I aim to bring ★enthusiasm, passion and knowledge to your lessons here at Wordwise to help you ★advance your English skills.
I am really pleased to be here, and I am looking forward to meeting all of the Wordwise students and being a part of the team. Please feel free to ask me any questions you have.
See you soon,
★give ~ a go: give は「与える」goは「行く」でおなじみの言葉ですよね！このように使うと 「～をやってみる」という意味になります。今回 自己紹介をしている二―ルは、新しいことを経験すること、また、たいていのものやことに対して、一度は挑戦してみるという彼の性格をこのように表現しています。
Being a foreigner in Japan gives me an alternative view on things that are “normal” in Japan. White Day is something that was new and unusual to me when I first came to Japan. In the U.K., we celebrate Valentine’s Day by giving our partners, or a person we ★fancy, a gift. This is done by everyone, both men and women. However, in Japan, gift giving is separated: on Valentine’s Day women give gifts to men, and on White Day men give gifts to women.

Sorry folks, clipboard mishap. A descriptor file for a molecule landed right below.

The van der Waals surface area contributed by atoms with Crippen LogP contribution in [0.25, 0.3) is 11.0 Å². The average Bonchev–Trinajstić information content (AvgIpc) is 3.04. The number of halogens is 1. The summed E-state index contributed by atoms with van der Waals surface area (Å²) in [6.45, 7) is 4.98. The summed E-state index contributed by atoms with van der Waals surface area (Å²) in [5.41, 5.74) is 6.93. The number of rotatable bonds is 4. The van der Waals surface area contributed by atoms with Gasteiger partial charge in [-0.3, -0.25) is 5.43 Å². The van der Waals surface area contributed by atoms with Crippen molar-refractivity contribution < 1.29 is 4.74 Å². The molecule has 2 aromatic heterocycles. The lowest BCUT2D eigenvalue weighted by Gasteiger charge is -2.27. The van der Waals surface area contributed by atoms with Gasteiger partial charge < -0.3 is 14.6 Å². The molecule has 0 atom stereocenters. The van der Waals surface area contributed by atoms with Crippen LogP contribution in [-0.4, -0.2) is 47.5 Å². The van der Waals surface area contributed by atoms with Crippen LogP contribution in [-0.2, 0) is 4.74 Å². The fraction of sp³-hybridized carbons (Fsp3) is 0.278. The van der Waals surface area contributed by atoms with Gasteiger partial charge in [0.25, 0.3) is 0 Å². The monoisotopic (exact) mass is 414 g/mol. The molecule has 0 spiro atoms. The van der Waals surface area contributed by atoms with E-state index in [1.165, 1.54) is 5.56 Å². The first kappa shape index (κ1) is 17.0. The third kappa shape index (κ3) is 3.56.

I was curious about this, so I looked into the history of White Day. By all accounts, it was started at the end of the ‘70s by a Fukuoka-based company called Ishimuramanseido, and was originally called Marshmallow Day. I guess, Marshmallows rather than chocolates were given as gifts. This did not ★take off, but was adapted in following years into what we now know as White Day. Though a little unusual to me, the idea of separate days is easy enough to understand. However, the thing that still puzzles me is the idea of sanbai gaeshi. This term means that men are expected to buy gifts for their partners which are three times the value of the one received on Valentine’s Day. White day is celebrated mainly in Japan, Korea, Vietnam and China.